Chapter 3: Using PowerTerm Pro

This chapter provides step by step instructions for using PowerTerm Pro. It outlines the PowerTerm Pro workflow and provides a detailed explanation of each step.

PowerTerm Pro Workflow

Step 1: Starting PowerTerm Pro

Step 2: Setting up your Working Environment

Step 3: Defining Settings For Terminal Emulation

Step 4: Defining Modem and Communication Settings

Step 5: Saving the Terminal Setup File

Step 6: Connecting to a Host

Step 7: Working with the Host

Step 8: Ending a PowerTerm Pro Session

Step 9: Exiting PowerTerm Pro

PowerTerm Pro Workflow

The following diagram illustrates the PowerTerm Pro workflow.

If you are familiar with accessing remote terminals, you may want to follow the procedure outlined in A Quick Guide through PowerTerm Pro

This workflow provides a more detailed description of each step involved in using PowerTerm Pro. The remainder of this chapter is divided into the steps listed below:

Step 1: Starting PowerTerm Pro

When PowerTerm Pro is used for the first time, the PowerTerm Pro window is automatically displayed together with the Connect dialog box. After the connection parameters have been defined, the Connect dialog box is no longer automatically displayed when you open PowerTerm Pro. Refer to Connecting to host for more information on defining connection parameters.

Starting PowerTerm Pro using a Setup File

PowerTerm Pro can be started using a default or customized setup file. A default setup file is used to connect to a single host, while a customized setup file is used for different terminal emulations. A setup file contains both communication session parameters and terminal setup parameters.

The setup file is in text format and can be edited using a text editor.

Starting PowerTerm Pro with the Default Setup File

The PowerTerm Pro default setup file is called PTDEF.PTS. When you open PowerTerm Pro, it automatically uses this file to start the system.

Auto Connect

The Auto Connect option enables you to automatically connect to a specific terminal using the parameters in the default setup (PTDEF.PTS) file.

To access the Auto Connect option, select the Setup option from the Terminal menu. The Terminal Setup dialog box is displayed. Click the Preferences tab and select the Auto Connect option.

For more information about this option, see the Preferences Properties .

Starting PowerTerm Pro with a Customized Setup File

PowerTerm Pro enables you to run a customized setup file from startup by using a command or creating a Windows shortcut. This accesses PowerTerm Pro and the specific setup file. You can use this option to start PowerTerm Pro with predefined communication and terminal setup parameters for a specific host.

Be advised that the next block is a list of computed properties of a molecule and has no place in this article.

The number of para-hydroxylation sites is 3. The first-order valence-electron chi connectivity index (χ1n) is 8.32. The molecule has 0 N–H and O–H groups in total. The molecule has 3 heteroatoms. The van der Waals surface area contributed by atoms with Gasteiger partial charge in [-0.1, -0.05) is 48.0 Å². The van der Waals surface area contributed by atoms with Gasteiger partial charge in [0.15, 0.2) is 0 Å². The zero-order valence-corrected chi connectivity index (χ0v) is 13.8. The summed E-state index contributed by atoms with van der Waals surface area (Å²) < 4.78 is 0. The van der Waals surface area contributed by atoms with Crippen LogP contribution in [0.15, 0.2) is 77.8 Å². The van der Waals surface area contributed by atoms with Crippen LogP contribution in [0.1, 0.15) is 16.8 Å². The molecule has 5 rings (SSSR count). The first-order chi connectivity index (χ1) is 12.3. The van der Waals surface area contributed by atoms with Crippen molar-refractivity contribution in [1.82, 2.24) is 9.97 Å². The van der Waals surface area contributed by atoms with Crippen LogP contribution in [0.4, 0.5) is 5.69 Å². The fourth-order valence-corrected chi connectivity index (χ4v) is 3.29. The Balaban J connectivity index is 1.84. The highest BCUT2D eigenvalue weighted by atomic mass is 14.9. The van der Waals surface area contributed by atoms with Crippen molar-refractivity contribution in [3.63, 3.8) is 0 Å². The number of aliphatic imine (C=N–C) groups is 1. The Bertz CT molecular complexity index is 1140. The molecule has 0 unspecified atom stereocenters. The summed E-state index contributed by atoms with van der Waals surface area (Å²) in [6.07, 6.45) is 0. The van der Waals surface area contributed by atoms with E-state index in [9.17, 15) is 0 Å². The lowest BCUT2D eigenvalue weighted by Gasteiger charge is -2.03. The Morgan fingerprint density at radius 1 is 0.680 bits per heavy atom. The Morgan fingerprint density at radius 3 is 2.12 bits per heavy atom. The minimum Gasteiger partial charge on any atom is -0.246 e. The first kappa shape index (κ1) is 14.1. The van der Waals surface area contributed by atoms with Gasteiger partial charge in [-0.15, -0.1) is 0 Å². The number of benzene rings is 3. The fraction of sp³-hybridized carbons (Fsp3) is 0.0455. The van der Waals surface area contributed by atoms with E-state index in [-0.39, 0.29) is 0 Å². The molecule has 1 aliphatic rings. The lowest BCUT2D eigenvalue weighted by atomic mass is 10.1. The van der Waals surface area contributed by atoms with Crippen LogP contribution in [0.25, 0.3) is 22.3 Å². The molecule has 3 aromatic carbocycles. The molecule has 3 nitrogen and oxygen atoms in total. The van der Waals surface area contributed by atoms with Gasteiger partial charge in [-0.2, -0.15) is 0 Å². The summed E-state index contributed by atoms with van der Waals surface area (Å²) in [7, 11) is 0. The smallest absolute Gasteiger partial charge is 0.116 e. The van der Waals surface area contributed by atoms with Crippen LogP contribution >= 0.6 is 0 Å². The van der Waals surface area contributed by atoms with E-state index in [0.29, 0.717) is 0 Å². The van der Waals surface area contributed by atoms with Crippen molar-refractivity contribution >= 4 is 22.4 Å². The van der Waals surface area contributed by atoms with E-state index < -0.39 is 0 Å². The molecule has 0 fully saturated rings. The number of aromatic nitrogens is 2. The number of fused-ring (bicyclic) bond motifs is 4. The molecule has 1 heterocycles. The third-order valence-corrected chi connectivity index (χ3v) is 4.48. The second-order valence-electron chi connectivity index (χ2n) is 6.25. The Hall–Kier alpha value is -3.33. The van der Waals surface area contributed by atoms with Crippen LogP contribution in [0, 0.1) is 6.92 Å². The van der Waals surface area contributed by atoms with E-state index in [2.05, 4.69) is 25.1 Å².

Before you create a shortcut to a setup file, you need to first create and save the setup file in PowerTerm Pro. For details about how to create and save a setup file, see Steps 3: Defining settings for terminal emulation

You can also select and open a terminal setup file during a PowerTerm Pro session. For more information, see Step 6: Connecting to a Host.

The following procedure describes one way to create a shortcut. Consult your Windows 95 documentation for a description of other available options.

1) Right-click the Start button on your Windows 95 desktop.

3) Select the Programs file folder.

PowerTerm Pro recognizes Windows 95 file naming conventions, including spaces in a file name. If you have a setup file with a space in the name, for example Setup 1.PTS, PowerTerm Pro ignores the space and looks directly for the .PTS extension.

If you are starting PowerTerm Pro for the first time, the Connect dialog box is displayed.

If you have previously created an icon on your desktop for your PowerTerm Pro settings, you can customize the PowerTerm Pro setup file by right-clicking the icon and continue from step 5 above. For more information, see Step 5: Saving the Terminal Setup File.

Using a Setup File During a PowerTerm Pro Session

You can also open a terminal setup file (.PTS) while using PowerTerm Pro to run a session using predefined terminal setup and communication parameters. PowerTerm Pro provides two options to open a setup file:

Starting PowerTerm Pro using a Script

You can also launch PowerTerm Pro and run a script immediately upon launching. Scripts are created with Power Script Language (PSL) and enable you to automate tasks. For example, you can use a script to automatically connect to a specific host. For more information, see the section Running a Script upon Startup